Can Dogs Eat Cheese? A Guide To Feeding Your Dogs Cheese – Find Out The Tips


Can Dogs Eat Cheese? A Guide To Feeding Your Dogs Cheese – Find Out The Tips


The majority of people and dogs agree that cheese is delectable! Our canine companions find the flavorful taste and smell to be extremely enticing.

Nevertheless, it is always good to double-check before giving your dog any more treats. When it comes to sharing a cheesy treat with your dog, is it safe?

The response is not as simple as it appears at first glance. However, the answer is yes! Cheese comes in various flavors and textures, but some varieties should not be served to dogs because they may disrupt their digestive systems.

Other varieties are suited for usage in little quantities, such as in treats. Cheese can be difficult to digest for certain dogs, just as it is for humans.

If your dog is lactose sensitive, it is best to avoid all cheese, even though milk contains significantly more lactose than any cheese available on the market.

Which types of Cheese Can I Offer to Dog?

The high fat and salt content of cheese means that it should be fed in limited doses. Choosing lower-fat cheese varieties will help you control your dog’s calorie consumption.


Cheeses with no flavor, such as Gouda or Edam, and Cheddar and Red Leicester are ideal alternatives for dogs. Cream cheese is fine to give to dogs; however, only the plain varieties should be given.

Because the allium family of plants is harmful to dogs, cream cheese that contains garlic, onion, or chives should be avoided.

Cottage cheese is one of the better selections because it has less fat and salt than other cheeses. There should be no blue cheese served to dogs. It is possible to manufacture blue cheeses using Roquefortine C, a fungus.

Dogs can be quite susceptible to this fungus, which can cause them to become quite ill. If your dog consumes blue cheese and exhibits any of the symptoms listed below, take them to the veterinarian.

  • Seizures
  • High temperature
  • Diarrhea or vomiting

Health Benefits Of Eating Cheese.

Cheese is a wonderful source of vitamin A, vitamin B-complex, and calcium, among other nutrients. It is high in protein and essential fatty acids, which are vital for your dog’s overall health and well-being.


You will be providing your dog with everything they require if you feed them a portion of high-quality, complete dog food. Consider cheese to be a small extravagance.

It is really high in sodium, but it also includes many calories. Cheese should not be given to any dog on a calorie-controlled diet.

There are a plethora of more nutritious alternatives accessible. Cheese should only be served as a treat to avoid the possibility of upsetting your dog’s digestive system.

Is it Good for me to Give my Puppy Cheese?

Cheese is a puppy’s best friend! Because it is so delicious, it can be an excellent training tool, but you should avoid feeding them too much of it at once.

By chopping the cheese into small cubes, you can keep the amount of cheese you feed them under control. It’s important to note that treats should account for no more than 10% of a dog’s total caloric intake.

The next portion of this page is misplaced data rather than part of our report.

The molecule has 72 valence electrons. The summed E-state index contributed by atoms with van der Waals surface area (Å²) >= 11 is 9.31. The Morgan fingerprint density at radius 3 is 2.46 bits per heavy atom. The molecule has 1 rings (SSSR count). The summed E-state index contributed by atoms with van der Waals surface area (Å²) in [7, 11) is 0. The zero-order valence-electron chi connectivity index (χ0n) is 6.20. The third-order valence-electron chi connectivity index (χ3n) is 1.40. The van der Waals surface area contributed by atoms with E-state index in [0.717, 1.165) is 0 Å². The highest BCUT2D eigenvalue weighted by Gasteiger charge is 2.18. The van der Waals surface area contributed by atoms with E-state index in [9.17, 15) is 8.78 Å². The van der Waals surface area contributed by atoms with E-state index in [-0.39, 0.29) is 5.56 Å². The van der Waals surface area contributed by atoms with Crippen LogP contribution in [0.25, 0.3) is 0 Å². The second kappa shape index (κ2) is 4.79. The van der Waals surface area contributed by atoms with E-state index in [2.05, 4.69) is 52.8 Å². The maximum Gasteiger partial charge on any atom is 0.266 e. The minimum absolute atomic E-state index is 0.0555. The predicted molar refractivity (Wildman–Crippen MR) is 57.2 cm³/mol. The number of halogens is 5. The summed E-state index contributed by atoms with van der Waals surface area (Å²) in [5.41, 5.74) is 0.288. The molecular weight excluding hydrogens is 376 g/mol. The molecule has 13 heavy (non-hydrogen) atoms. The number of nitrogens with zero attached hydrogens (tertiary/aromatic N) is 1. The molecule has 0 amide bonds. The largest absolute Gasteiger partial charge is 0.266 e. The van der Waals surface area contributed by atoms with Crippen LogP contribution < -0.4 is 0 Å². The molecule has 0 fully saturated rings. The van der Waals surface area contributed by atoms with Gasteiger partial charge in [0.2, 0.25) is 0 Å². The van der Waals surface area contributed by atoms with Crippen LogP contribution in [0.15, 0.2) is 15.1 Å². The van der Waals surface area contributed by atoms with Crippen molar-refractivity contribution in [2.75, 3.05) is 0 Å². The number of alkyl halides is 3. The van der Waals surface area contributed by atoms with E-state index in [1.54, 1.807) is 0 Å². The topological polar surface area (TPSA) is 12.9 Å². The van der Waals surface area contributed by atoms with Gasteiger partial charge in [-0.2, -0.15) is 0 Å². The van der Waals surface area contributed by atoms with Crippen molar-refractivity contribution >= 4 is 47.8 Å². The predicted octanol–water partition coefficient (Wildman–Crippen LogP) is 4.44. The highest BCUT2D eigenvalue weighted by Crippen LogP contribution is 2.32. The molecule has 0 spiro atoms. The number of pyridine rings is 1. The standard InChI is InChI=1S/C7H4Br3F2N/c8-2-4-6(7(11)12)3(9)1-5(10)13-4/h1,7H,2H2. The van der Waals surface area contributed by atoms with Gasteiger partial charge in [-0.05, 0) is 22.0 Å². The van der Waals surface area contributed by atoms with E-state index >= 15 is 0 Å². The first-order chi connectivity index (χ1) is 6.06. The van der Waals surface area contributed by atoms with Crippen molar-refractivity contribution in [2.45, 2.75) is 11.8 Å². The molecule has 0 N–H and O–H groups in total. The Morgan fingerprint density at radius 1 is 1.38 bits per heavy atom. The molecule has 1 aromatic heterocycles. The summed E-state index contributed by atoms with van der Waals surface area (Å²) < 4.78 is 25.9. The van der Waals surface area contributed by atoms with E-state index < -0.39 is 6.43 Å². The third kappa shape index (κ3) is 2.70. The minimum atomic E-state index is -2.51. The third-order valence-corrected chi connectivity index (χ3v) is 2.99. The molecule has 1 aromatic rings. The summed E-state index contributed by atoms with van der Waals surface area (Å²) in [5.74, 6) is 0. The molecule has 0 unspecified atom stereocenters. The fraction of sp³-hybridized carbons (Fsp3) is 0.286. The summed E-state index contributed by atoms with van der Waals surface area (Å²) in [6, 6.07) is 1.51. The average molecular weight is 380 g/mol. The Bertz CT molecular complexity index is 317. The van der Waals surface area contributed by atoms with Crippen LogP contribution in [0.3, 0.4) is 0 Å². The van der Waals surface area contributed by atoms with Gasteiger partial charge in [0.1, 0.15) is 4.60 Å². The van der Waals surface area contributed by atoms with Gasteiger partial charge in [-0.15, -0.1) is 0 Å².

Puppies should receive all of the nutrients they require from their regular food, allowing them to develop into healthy, robust adults.

Is Cheese a Bad Thing for Dogs?

All owners of dogs know that if you’re in the kitchen, your furry friend is almost certain to be right by your side, trying to catch a tasty treat.

So, as you’re chopping up a slice of Monterrey Jack or cubing up some Colby, your pup is probably salivating at getting his paws on some of that delicious cheese.

While some ‘human’ foods, such as vegetables and sardines, may benefit your dog’s health, other foods, like chocolate, might be harmful.

So, is cheese a safe (and nutritious) snack option? Or is it possible that it will induce some significant intestinal issues? We reached out to veterinary professionals to get their opinions.

Do Dogs Have the Ability to Consume Cheese?

The simple answer is yes—dogs can eat cheese as long as it is given in moderation, which we recommend.

Veterinary specialist Dr. Tori Countner, creator of The Balanced Pet Vet, explains that cheese may be a tasty treat and an effective method of concealing medications for dogs.

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Additionally, it may be beneficial to your pup’s intestinal health. According to a new study, certain cheese varieties can help increase the amount of healthy bacteria in your dog’s gut.

Doctor Countner explains that the study results revealed that feeding dogs Queso Blanco (white cheese) containing Bifidobacterium longum for eight weeks increased the fecal microbiota and immunological response.

Another study published in the Journal Of Dairy Science found that dogs’ intestinal flora changed well after being given kefir for two weeks as part of a treatment. Nevertheless, as your dog grows older, her capacity to digest cheese effectively may diminish.

“Dairy contains lactose, a simple sugar that is broken down in the intestinal tract by the enzyme lactase,” explains Dr. Stacie Summers, a veterinarian and assistant professor at Oregon State University’s Carlson College Veterinary Medicine.

“As pups grow older, the activity of this enzyme in their intestines decreases.” Adult or grown dogs do not have enough lactase in their intestines.

Thus they are unable to digest significant amounts of dairy products. “Some dogs may even be lactose intolerant, which is a rare occurrence.